# Why is the voltage of a battery equal to the emf?

We know that there is an electric field inside the battery that works against the moving electrons of a circuit. But there is also the chemical force of the battery that at some point become equal. Voltage drop is the integral of the electric field over a closed loop. But you must also have the same integral over the same loop for the chemical force field. EMF is called precisely that, the integral of the chemical force field over a closed loop(the loop with the battery inside). So, can you give me an answer to "Why is the voltage of a battery equal to the EMF?" and having the forces and the integrals in your explanation? Where does the integral of the electric field go? I might be missing or misunderstanding some very basic things about work and voltage, so excuse me if this is the case!

• The usual definition of the electromotive force is not as the integral of chemical forces, but as the sum of the integral of the Lorentz force and the effective chemical forces. Mar 20, 2015 at 15:09
• I have read that the ΔV of the battery is equal to the integral of the electric field and that is equal to the integral of the chemical forced divided by the charge over a closed loop.I can not understand this.There are chemical forces and coulomb forces.So why isnt ΔV equal to the integral(chemical forces/q + E)dl over a closed loop? Mar 20, 2015 at 15:16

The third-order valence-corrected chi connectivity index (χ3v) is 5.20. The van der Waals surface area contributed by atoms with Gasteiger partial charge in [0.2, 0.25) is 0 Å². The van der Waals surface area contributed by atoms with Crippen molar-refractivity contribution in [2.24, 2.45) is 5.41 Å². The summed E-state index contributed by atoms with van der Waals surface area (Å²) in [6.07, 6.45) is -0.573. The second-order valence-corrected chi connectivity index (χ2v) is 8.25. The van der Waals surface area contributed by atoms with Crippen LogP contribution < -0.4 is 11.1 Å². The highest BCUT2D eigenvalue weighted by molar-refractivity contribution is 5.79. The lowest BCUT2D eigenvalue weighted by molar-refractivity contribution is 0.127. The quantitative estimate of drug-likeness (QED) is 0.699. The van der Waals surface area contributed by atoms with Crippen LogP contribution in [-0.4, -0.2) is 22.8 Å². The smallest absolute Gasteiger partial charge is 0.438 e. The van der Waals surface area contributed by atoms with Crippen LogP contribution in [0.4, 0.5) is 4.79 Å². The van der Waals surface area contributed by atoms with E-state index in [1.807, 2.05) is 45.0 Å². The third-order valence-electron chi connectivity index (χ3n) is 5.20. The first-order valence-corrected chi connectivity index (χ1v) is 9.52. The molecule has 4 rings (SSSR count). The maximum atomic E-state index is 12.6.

• $\Delta V$ is restricted in meaning. It's cause is fields set up by charges. It does not include the chemical forces. Those are accounted for by the EMF. Mar 20, 2015 at 15:45
• yes,but why the emf is equal to the ΔV?Ι know the thngs that you meantioned Mar 20, 2015 at 15:46
• @ACuriousMind You get an EMF for every source, a chemical source gives a chemical EMF, a changing magnetic field gives an electric EMF, a moving circuit in a magnetic field give a magnetic EMF. You can have EMFs due to many sources. The EMF due to the chemical source is indeed the line integral of the chemical force per unit charge around the circle, by definition. It's not the total EMF due to everything in the universe, but it is the EMF due to the battery. Mar 21, 2015 at 18:37

Imagine a free-standing battery (not connected to any wires) and take a closed loop through the battery, out one terminal, and back in the other terminal. The total work done in moving a test charge around that loop must vanish. For this to happen, the change in electric potential outside of the battery must equal the negative of the EMF change within the battery. $$\int_\mathrm{outside}\vec{E}\cdot{\mathrm{d} \vec{\ell}} + \mathcal{E} = 0$$

Work is well defined as the integral of force over distance. The relationship between work and energy is more subtle. One needs to carefully define what the system in question is. We also have to recognize that potential energy is the energy associated with the configuration of a system of interacting entities. One is on thin ice if one refers to "the potential energy of a particle". Particles do not have potential energy. The system comprising the particle and something with which it interacts has potential energy. (A ball does not have potential energy. The earth-ball system has potential energy.) I'll review the background on this, with apologies if the background is already well-understood.

Once a system is defined, energy can be added to the system by an external force which can do external work on the system. Work is one way energy can be added. Heat is another, but we'll mostly ignore heat and thermal energy. Generally, $$W_\mathrm{external} = \Delta E$$ where $E$ is the total energy of the system. External work causes energy to be added to the system, but once inside that energy could be potential, kinetic, thermal, chemical ...

Potential energy is defined to be the negative of the work done by forces internal to the system:$$W_\mathrm{internal} = -\Delta PE$$